Shell Advertising Poster

The Shell Advertising Poster Collection represents one of the most important movements in British commercial art.  The process of commercial art starts with "a science" of marketing, research, media and planning.  The artist then takes over, expressing strategic intent in words and images. Their work is lively, humorous and colorful. Some of these artists joined the prestigious list of a "Who's Who" of uniquely British art, such as: Paul Nash, John Piper,  Vanessa Bell, Ben Nicholson and Graham Sutherland. The wit and vision behind the posters illustrates a charming and innocent period of motoring history.
Listed below are some key samples from the Retro-Reproductions collection:
5 Cans in a Row (1920) is the first poster Shell produced. It is a simple but striking design.
I Must Have Shell (1925) is a hypnotic approach to advertising.
Glendalough: See Ireland First (1925) is an early work of John Roland Barker, painter, poster designer and mural painter who studied at Leister School of Art.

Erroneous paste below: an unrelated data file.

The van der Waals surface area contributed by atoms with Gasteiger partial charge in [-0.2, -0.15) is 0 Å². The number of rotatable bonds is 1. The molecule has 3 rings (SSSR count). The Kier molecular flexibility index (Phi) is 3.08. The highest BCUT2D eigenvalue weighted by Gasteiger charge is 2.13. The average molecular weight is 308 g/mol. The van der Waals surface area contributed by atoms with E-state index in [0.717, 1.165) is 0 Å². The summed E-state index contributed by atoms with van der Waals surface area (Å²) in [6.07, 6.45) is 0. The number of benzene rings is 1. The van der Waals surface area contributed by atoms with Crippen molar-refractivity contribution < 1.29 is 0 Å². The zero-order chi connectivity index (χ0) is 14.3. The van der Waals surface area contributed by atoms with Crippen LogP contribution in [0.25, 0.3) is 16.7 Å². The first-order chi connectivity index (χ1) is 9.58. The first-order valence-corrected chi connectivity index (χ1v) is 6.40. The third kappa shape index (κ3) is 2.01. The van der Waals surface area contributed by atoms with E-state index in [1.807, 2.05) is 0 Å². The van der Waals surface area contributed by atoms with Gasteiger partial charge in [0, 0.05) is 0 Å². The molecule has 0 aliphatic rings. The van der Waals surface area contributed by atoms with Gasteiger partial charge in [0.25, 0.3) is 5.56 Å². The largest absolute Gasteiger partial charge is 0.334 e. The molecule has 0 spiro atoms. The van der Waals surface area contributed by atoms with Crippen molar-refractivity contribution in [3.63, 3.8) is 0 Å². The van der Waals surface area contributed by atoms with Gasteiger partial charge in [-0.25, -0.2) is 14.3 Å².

Greyhounds: the Quick Starting Pair (1926) named Oil and Spirit was produced by Verney L. Danvers, who ran a school of commercial art.
Your Car Deserves Them Both (1926) was designed by Rene Vincent , who trained as an architect at L'Ecole des Beaux-Arts. A prolific artist, he worked for magazines, then in interior decoration, designed Art Deco lamps and vases, as well as famous posters for Bugatti, Citroen and Peugeot.
"Crikey!" That's Shell -- that was! (1933) by John Reynolds is an amusing play on the mysterious Loch Ness Monster, left in the dust of a Shell-powered vehicle headed to Knock-Less.
Stays on the Job (1939) was designed by Abram Games, who studied at St. Martin's School of Art and becameone of Britain's prestigious graphic designers in the war office.  This design exemplifies the integration of word and picture to convey a specific commercial message.